After 70 years the aircraft was found in the Sahara desert. This is an RAF fighter Curtiss P-40 Kittyhawk. Despite the great time that has passed the airplane is complete and with only some damage.
The plane was reportedly flown in 1942 by Sergeant Dennis Copping at age 24. The young man had orders to bring the aircraft to a British basein Egypt but never reached its destination. Exactly why he did not reach the base is unknown but there is bullet holes in the fuselage.
He was hundreds of miles from civilisation, lost in the burning heat of the desert. Second World War Flight Sergeant Dennis Copping took what little he could from the RAF Kittyhawk he had just crash-landed, then wandered into the emptiness. From that day in June 1942 the mystery of what happened to the dentist’s son from Southend was lost, in every sense, in the sands of time.
The finding will be taken to an aviation museum in London, but since the discovery has been difficult to keep secure and the site has been picked at with pieces missing. The chance find was made by an oil worker exploring a remote region of the Western Desert in Egypt. It is more than 200 miles from the nearest town in a vast expanse of largely featureless terrain.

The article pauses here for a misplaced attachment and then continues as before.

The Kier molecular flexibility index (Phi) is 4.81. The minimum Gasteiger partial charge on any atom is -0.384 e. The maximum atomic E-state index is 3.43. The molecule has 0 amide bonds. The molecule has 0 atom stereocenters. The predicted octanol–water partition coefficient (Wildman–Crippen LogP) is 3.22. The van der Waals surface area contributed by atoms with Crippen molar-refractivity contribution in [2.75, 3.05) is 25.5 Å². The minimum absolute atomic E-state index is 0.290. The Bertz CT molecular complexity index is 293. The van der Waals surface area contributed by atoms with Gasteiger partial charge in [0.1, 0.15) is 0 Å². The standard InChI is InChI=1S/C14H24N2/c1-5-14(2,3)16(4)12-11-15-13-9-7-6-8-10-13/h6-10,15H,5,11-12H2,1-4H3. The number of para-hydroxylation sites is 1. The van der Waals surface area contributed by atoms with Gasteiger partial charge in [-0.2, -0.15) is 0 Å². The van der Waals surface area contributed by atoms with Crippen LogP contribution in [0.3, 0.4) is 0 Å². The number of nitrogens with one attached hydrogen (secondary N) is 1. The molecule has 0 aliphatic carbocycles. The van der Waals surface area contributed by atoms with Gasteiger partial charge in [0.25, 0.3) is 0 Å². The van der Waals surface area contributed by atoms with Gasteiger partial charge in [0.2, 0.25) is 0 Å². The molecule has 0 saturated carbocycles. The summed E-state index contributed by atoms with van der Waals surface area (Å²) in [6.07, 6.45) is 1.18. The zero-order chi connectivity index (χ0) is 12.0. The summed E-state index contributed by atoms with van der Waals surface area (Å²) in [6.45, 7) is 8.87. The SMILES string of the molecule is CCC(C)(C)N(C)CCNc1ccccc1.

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The Tomahawk was superseded in North Africa by the more powerful Kittyhawk (“D”-mark onwards) types from early 1942, though some Tomahawks remained in service until 1943. Kittyhawks included many major improvements, and were the DAF’s air superiority fighter for the critical first few months of 1942, until “tropicalised” Spitfires were available.
DAF units received nearly 330 Packard V-1650 Merlin-powered P-40Fs, called Kittyhawk IIs, most of which went to the USAAF, and the majority of the 700 “lightweight” L models, also powered by the Packard Merlin, in which the armament was reduced to four .50 in Brownings.
P-40s first saw combat with the British Commonwealth squadrons of the Desert Air Force (DAF) in the Middle East and North African campaigns, during June 1941. The Royal Air Force’s No. 112 Squadron was among the first to operate Tomahawks, in North Africa, and the unit was the first Allied military aviation unit to feature the “shark mouth” logo, copying similar markings on some Luftwaffe Messerschmitt Bf 110 twin-engine fighters.
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